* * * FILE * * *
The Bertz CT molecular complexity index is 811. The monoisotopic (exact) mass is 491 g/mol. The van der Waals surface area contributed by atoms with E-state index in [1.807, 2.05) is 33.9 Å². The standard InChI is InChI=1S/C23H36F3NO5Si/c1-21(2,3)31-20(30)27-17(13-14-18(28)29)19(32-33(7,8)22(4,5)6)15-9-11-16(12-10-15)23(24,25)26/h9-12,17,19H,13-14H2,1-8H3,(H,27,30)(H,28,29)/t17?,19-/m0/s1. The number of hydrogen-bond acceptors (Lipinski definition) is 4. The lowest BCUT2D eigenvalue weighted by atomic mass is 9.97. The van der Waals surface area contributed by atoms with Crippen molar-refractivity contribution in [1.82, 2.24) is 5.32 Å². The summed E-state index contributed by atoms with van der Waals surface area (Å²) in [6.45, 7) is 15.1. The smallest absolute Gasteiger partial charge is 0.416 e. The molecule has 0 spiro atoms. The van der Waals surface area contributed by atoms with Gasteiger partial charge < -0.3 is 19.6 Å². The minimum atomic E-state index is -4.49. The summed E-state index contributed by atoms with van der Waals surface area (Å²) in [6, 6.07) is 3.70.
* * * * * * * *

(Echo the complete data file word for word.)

The Bertz CT molecular complexity index is 811. The monoisotopic (exact) mass is 491 g/mol. The van der Waals surface area contributed by atoms with E-state index in [1.807, 2.05) is 33.9 Å². The standard InChI is InChI=1S/C23H36F3NO5Si/c1-21(2,3)31-20(30)27-17(13-14-18(28)29)19(32-33(7,8)22(4,5)6)15-9-11-16(12-10-15)23(24,25)26/h9-12,17,19H,13-14H2,1-8H3,(H,27,30)(H,28,29)/t17?,19-/m0/s1. The number of hydrogen-bond acceptors (Lipinski definition) is 4. The lowest BCUT2D eigenvalue weighted by atomic mass is 9.97. The van der Waals surface area contributed by atoms with Crippen molar-refractivity contribution in [1.82, 2.24) is 5.32 Å². The summed E-state index contributed by atoms with van der Waals surface area (Å²) in [6.45, 7) is 15.1. The smallest absolute Gasteiger partial charge is 0.416 e. The molecule has 0 spiro atoms. The van der Waals surface area contributed by atoms with Gasteiger partial charge < -0.3 is 19.6 Å². The minimum atomic E-state index is -4.49. The summed E-state index contributed by atoms with van der Waals surface area (Å²) in [6, 6.07) is 3.70.